Many of us enjoy watching the home design and DIY shows on HGTV - one of my favorites is Flea Market Flip. If you haven't seen it, make the effort - it's worth it! The premise is simple and fun to watch - two teams of two friends/family compete against each other - each are given a modest budget to purchase items from a flea market and then with the help of talented crafts people on staff, repurpose their finds into home decor items that they then compete to sell at a flea market. The winner is the team who earns the most profit on their sales. It's fascinating what ideas people can design and create from odds and ends at a flea market. I've seen many creations that look great and would be a wonderful design enhancement in many homes - and to think they were just cast offs from others that most people wouldn't give a second look at.
Thus it brings me to the focus of this week's design project.
I love old furniture - pieces that hail from the mid 19th to mid 20th Centuries - Victorian, Queen Anne, Edwardian, Arts and Crafts, East Lake Modernism, Prairie, Art Nouveau, Art Deco and Mid Century Modern. Now I wouldn't necessarily combine elements from all of these styles in the same room but certainly combinations of these when selected carefully can bring a terrific result - and yes, you can even add these to your rooms that feature new pieces from the 21st Century. The rules of interior design are not rigid or narrow - just use good taste, a sense of purpose and an eye toward a pleasing palette of color that compliments the space and the lifestyle you're trying to foster in the room.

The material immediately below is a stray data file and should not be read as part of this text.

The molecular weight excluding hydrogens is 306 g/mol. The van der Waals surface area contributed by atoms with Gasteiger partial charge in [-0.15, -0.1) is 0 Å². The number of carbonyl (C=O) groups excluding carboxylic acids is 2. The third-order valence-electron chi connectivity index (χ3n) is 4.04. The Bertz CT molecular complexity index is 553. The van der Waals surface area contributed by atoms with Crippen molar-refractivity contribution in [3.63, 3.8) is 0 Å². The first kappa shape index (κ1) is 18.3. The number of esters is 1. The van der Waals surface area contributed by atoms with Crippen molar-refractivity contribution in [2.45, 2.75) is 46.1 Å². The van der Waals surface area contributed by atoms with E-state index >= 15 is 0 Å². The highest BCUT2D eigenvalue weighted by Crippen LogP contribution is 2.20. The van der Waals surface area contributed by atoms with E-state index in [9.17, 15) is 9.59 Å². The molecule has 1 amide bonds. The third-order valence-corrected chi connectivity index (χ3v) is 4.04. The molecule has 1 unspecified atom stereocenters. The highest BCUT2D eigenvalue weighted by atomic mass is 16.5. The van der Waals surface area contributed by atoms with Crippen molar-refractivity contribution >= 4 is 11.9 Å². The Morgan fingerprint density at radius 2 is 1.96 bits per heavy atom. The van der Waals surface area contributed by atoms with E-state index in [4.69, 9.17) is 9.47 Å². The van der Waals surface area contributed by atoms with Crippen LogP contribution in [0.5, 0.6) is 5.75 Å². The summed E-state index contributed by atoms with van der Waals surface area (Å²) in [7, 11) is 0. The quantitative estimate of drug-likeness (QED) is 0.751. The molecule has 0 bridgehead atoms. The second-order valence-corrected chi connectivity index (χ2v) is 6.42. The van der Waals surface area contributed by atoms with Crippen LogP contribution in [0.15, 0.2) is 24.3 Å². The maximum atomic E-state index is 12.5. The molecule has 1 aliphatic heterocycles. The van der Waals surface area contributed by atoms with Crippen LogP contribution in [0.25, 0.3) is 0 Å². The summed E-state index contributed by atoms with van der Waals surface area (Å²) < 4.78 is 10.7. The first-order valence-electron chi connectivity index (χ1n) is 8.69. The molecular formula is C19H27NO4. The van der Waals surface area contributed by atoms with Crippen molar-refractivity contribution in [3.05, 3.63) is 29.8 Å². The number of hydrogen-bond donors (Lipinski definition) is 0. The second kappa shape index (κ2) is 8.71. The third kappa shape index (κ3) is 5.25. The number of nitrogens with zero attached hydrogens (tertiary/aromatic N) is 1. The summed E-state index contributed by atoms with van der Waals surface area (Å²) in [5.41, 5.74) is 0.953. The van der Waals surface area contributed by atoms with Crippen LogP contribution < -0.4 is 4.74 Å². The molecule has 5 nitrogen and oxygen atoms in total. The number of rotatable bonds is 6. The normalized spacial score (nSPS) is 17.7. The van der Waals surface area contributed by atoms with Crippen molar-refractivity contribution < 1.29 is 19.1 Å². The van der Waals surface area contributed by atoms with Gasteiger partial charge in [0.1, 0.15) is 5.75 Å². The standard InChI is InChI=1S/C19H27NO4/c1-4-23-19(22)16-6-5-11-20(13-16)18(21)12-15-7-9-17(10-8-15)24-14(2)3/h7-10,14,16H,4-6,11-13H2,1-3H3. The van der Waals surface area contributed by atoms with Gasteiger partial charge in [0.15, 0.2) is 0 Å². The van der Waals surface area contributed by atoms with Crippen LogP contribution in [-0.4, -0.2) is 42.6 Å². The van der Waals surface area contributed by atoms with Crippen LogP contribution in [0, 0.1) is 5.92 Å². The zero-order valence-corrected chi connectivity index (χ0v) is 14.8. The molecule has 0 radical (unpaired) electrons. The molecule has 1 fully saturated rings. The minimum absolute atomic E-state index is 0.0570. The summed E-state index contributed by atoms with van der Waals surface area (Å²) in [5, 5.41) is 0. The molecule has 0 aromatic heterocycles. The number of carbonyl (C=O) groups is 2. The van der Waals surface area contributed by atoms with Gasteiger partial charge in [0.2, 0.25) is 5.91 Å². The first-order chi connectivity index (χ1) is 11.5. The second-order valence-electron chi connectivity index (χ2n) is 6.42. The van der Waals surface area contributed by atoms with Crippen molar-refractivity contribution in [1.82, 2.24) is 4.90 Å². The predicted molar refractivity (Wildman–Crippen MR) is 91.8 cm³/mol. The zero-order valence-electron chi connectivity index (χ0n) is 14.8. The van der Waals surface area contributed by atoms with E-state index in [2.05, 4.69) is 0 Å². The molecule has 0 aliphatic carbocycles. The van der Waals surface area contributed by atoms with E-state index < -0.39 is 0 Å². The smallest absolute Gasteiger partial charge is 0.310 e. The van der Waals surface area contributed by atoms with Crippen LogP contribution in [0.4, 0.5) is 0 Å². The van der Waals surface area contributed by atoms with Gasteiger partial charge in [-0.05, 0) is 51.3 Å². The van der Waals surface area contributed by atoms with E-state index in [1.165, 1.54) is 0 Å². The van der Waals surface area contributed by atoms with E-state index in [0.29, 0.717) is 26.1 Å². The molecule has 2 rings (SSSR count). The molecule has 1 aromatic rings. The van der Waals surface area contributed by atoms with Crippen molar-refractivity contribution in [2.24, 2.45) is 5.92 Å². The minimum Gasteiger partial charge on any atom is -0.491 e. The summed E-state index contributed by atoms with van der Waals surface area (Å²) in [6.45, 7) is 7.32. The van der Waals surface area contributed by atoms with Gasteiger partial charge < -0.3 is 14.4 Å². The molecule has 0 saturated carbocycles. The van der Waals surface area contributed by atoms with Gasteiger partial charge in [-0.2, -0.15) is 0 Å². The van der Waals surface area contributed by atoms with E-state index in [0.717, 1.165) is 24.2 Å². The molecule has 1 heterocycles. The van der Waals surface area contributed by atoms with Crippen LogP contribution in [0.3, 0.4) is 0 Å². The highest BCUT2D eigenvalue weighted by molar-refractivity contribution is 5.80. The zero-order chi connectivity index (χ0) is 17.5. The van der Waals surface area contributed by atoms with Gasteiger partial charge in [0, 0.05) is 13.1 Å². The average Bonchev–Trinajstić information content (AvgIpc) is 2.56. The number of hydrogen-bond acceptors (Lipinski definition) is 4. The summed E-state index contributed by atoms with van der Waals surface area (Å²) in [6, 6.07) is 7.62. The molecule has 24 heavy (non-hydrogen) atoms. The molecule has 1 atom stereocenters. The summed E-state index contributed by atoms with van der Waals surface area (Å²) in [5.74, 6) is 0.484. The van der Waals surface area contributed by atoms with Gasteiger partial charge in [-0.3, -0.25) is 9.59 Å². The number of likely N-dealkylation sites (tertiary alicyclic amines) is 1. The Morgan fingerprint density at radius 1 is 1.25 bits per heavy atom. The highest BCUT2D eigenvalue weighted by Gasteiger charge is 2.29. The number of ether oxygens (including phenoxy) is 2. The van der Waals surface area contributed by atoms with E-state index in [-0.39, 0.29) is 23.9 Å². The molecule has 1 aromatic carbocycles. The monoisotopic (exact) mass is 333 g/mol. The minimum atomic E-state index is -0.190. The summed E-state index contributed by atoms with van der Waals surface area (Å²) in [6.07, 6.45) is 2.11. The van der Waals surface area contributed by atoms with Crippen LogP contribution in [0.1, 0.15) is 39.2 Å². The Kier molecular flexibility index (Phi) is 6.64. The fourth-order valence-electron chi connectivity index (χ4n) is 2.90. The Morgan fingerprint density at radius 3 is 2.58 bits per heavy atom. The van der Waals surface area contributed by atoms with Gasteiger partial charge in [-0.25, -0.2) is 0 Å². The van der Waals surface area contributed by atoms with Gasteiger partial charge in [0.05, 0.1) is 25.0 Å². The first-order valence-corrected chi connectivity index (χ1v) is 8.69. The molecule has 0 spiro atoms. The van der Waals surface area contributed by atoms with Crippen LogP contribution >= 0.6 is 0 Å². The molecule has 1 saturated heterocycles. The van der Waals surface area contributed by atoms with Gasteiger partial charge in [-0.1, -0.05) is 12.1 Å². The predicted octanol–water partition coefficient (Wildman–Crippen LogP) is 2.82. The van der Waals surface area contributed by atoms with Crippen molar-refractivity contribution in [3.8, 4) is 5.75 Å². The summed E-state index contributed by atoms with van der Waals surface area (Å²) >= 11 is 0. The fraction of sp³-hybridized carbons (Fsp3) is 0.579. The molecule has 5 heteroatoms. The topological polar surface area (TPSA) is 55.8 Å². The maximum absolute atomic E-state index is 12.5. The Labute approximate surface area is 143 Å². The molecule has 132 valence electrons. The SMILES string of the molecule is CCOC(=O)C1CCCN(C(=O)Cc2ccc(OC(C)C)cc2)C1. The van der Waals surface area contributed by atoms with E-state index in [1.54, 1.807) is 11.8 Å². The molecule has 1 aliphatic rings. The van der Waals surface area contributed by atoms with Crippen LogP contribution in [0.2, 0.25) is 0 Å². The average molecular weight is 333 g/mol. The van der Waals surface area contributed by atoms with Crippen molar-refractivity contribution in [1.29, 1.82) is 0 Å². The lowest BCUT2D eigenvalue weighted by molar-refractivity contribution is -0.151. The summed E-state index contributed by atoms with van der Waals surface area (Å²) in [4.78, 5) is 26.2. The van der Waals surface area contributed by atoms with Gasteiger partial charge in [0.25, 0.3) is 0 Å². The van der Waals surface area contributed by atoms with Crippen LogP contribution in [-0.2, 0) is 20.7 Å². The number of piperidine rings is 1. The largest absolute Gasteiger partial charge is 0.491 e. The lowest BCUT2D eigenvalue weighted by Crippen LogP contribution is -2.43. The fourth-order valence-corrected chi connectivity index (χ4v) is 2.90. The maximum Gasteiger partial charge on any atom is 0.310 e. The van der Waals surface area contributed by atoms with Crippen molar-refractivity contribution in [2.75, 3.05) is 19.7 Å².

For one such staging project, I was in search for a kitchen piece that for later projects could be used in other applications - a sideboard / hutch / work station - sometimes the space you're working in is limited so finding a piece that can provide multiple purposes can be a winner. I also wanted something that makes a statement - I didn't want it to look just like cabinetry which would get overlooked because it blended in too much. On a visit to one of my favorite second hand furnishings store, I found this collection of EastLake Furniture.
It may be hard to see in the photo but the collection included a dresser with marble top and an attached mirror; a full size bed with headboard, foot board and matching side rails, a small cabinet with a marble top and missing doors and a small side table. The wood is distressed, covered with a varnish that has created a yellow orange tinge to the alder wood it's made from. Overall, the pieces are in good condition. That's the nice thing about older furniture - it's all solid wood - no plywood or particle board.
I found a few other pieces in this shop and a couple of others that I considered for the project but this collection gave me the best value and inspiration for the item I needed.